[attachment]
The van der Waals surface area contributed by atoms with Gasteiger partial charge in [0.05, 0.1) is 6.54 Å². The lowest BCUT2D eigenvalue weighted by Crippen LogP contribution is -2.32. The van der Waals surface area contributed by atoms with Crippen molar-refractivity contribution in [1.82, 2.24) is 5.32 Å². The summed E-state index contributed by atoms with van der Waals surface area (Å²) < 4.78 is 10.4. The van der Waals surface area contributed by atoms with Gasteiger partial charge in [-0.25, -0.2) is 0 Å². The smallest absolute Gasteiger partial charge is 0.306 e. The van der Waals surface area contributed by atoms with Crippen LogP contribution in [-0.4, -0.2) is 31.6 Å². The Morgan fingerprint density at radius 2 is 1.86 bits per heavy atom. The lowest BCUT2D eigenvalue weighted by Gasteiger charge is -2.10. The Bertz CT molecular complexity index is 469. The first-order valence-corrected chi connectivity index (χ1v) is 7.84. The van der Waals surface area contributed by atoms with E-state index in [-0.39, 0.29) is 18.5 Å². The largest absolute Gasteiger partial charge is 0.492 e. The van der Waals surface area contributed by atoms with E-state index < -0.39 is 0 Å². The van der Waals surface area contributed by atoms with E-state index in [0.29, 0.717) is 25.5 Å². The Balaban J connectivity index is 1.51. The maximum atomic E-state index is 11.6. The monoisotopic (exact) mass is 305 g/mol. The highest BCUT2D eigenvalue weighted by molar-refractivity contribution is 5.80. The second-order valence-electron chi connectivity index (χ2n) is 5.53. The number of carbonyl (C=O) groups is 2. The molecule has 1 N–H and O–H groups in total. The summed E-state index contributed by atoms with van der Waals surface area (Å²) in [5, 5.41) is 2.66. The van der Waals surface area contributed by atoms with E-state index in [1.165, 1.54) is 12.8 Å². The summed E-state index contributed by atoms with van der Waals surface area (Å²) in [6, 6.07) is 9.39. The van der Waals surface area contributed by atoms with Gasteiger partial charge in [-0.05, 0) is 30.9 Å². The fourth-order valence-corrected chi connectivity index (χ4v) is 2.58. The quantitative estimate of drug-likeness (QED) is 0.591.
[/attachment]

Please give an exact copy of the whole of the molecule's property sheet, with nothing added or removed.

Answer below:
The van der Waals surface area contributed by atoms with Gasteiger partial charge in [0.05, 0.1) is 6.54 Å². The lowest BCUT2D eigenvalue weighted by Crippen LogP contribution is -2.32. The van der Waals surface area contributed by atoms with Crippen molar-refractivity contribution in [1.82, 2.24) is 5.32 Å². The summed E-state index contributed by atoms with van der Waals surface area (Å²) < 4.78 is 10.4. The van der Waals surface area contributed by atoms with Gasteiger partial charge in [-0.25, -0.2) is 0 Å². The smallest absolute Gasteiger partial charge is 0.306 e. The van der Waals surface area contributed by atoms with Crippen LogP contribution in [-0.4, -0.2) is 31.6 Å². The Morgan fingerprint density at radius 2 is 1.86 bits per heavy atom. The lowest BCUT2D eigenvalue weighted by Gasteiger charge is -2.10. The Bertz CT molecular complexity index is 469. The first-order valence-corrected chi connectivity index (χ1v) is 7.84. The van der Waals surface area contributed by atoms with E-state index in [-0.39, 0.29) is 18.5 Å². The largest absolute Gasteiger partial charge is 0.492 e. The van der Waals surface area contributed by atoms with E-state index < -0.39 is 0 Å². The van der Waals surface area contributed by atoms with E-state index in [0.29, 0.717) is 25.5 Å². The Balaban J connectivity index is 1.51. The maximum atomic E-state index is 11.6. The monoisotopic (exact) mass is 305 g/mol. The highest BCUT2D eigenvalue weighted by molar-refractivity contribution is 5.80. The second-order valence-electron chi connectivity index (χ2n) is 5.53. The number of carbonyl (C=O) groups is 2. The molecule has 1 N–H and O–H groups in total. The summed E-state index contributed by atoms with van der Waals surface area (Å²) in [5, 5.41) is 2.66. The van der Waals surface area contributed by atoms with E-state index in [1.165, 1.54) is 12.8 Å². The summed E-state index contributed by atoms with van der Waals surface area (Å²) in [6, 6.07) is 9.39. The van der Waals surface area contributed by atoms with Gasteiger partial charge in [-0.05, 0) is 30.9 Å². The fourth-order valence-corrected chi connectivity index (χ4v) is 2.58. The quantitative estimate of drug-likeness (QED) is 0.591.